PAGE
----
Stacy Elaine Dacheux: On a global scale, do you think art has a story, and if so, what might it be?
Nicole Antebi: I would say that art has many stories: some global and over reaching, some spurs that dissolve at their ends. I teach an online art history course that spans from prehistoric to contemporary in one month. The textbook would have you believe that 30,000 years of the story of art and artifact are contained within its covers.
The absurdity of the class and its premise has grown on me over the years. I now see the class as a beautiful illustration of the problem with history and storytelling– How much to tell? How much to leave out?
I only wish the textbook matched the absurdity of the class even more. Maybe nine volumes instead of one– like Laurence Sterne’s copious novel, Tristram Shandy, where the narrator attempts to tell every detail of his life, which requires constant story revision, and comically postpones his birth until Volume III.
But, your question is not “how” that story is or should be told– your question is “what” that story might be.
If I were to go out on a plank and throw a net over all the artists I know, I might be able to tease out a few broad story threads with a nod to the generous spirit of our times; however, the rest would be a story taking place in revision.
Hatfielding from nantebi on Vimeo.
Stacy: Oh, Nicole. I like the idea of art itself being a global story of revision or double-vision. It’s confusing the narrative of us, and we are confusing it even more with multiple eyes that cannot converge. Nothing is good enough. Nothing is right. Also, your comments make me think: maybe art plays the part of clown jester to historical revisionism, its king. Rauschenberg erasing a deKooning and calling it art is not only an anthropological dig in relation to the ego of art history, but it is also a farcical “dig.” Revising is not always a serious ordeal. It can be funny, satirical, or light.
Tell me more about how your personal story fits into this global narrative of revision or art?
Nicole: I’m liking both the playful and critical metaphor of “digging” here. Anthropology is certainly a site within this narrative. Words cast out through the editing process, mounting rubbish, our waste— all of this “stuff” tells us so much about our culture and ourselves.
Revision, or what I’m going to file under the heading “Forms of Failure,” is particularly interesting in the example of Camilo Ontiveros’ recent project at the Hammer, the title of which I can’t remember. He had set out to transport a one-meter cube of soil from Nayarit, Mexico to the Hammer where it would sit upon a low pedestal. But, on display, what you find instead is the pedestal alone in the center of the room holding up nothing– a narrative in limbo, a failure of form embodying the story of its origins. Instead of an object on view, you must read the wall which will tell you that his soil was confiscated at the border.
Incomplete, the narrative is still in the process of revision, or looked at another way, it does tell the story of international boundaries which are an artificial construct and consistently challenged by the natural world indiscriminately passing over and through lines made to obstruct bodies. Complete or not, I like the honesty of this piece.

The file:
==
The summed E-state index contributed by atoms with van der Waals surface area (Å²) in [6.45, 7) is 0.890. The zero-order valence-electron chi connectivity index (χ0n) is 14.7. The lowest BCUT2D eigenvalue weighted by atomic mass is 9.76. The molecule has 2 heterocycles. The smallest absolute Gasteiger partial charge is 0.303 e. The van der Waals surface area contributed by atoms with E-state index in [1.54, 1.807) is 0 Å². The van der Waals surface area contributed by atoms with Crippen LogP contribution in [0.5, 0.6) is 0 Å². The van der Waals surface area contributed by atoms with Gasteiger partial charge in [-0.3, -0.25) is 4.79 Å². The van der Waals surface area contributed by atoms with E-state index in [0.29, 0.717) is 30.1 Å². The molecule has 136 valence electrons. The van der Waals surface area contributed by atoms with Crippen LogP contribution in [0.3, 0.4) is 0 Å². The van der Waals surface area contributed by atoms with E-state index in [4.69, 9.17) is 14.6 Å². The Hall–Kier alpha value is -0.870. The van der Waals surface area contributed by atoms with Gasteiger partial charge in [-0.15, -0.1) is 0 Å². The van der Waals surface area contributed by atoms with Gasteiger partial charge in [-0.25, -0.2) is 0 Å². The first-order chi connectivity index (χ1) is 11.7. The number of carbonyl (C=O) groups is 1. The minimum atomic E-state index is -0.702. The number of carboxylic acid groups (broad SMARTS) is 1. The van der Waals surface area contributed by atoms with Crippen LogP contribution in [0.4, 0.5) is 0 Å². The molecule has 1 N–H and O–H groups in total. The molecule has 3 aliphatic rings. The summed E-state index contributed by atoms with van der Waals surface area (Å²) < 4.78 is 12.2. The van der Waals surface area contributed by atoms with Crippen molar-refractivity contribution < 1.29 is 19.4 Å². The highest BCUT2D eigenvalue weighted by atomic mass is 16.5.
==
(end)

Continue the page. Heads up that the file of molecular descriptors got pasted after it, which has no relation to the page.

I’m a little weary of work that is overly confident in it’s completion in the same way that overly charismatic people always seem to be selling you something. In my own work, I’m also looking for where to “dig”– which site will yield the most material and yield another excuse to make things? Where are the places you go to “dig”?
La Frontera from nantebi on Vimeo.
Stacy: Yes, Nicole! I agree. I saw a storytelling show with a friend one time. The theme of which was sharing embarrassing stories, all of which were delivered with utter performer confidence– which immediately secretly enraged me. So, I can relate to what you are saying about honesty. I am a difficult audience at times, especially when narrative is concerned. I don’t trust something that is too well delivered. I like the mess– it holds a certain emotional relevancy or frequency that feels like intimacy to me. Without it, at times, I worry we are showing off more so than communicating. It’s almost as bad as false modesty, which I despise the most. I am not a morose type, but I do think art should always feel a little horrible, and I guess this is what I am always trying to dig at when making my own work.
Tell me about your video pieces and how these narratives come about for you?
Nicole: I made my first video in 2007, as documentation of a piece performed at the Salton Sea. The place seemed almost unreal to me. The Salton Sea is so messy with ecological problems. It has no obvious solutions. Yet, it’s also so vital to bird populations. It was this paradox which echoed the larger complexities of California’s water history. A holding pattern teetering between having too much and not enough water.
For the performance, I built a small, pathetic version of Robert Smithson’s Spiral Jetty constructed out of cardboard and filled with dead Tilapia, gathered from the shoreline of the Sea. My version of the Jetty disintegrated within 20 minutes.
At the time, I was reading about how Smithson finally decided to build his iconic earthwork at the Great Salt Lake. He had researched lakes in California– the wreckage, detritus, and algae blooms in his descriptions reminded me of what I encountered at the Salton Sea. This is how the project came together.
A few years later, I made my first animation: a fantastical biography of William Mulholland, suggesting that the chief water poacher of the LADWP, until 1928, may have in fact been “UISCE” (pronounced whiskey)– the half man, half horse Irish trickster who searches for unsuspecting riders to drown in inland bodies of water.
This project led to other biographies of the grandiose and destructive ways in which water has been conjured in the west. I like using animation to explore these histories because it is well-suited for expressing transgressive boundaries (human/non-human, fantasy/reality) and bringing to life histories of which there is no original documentation.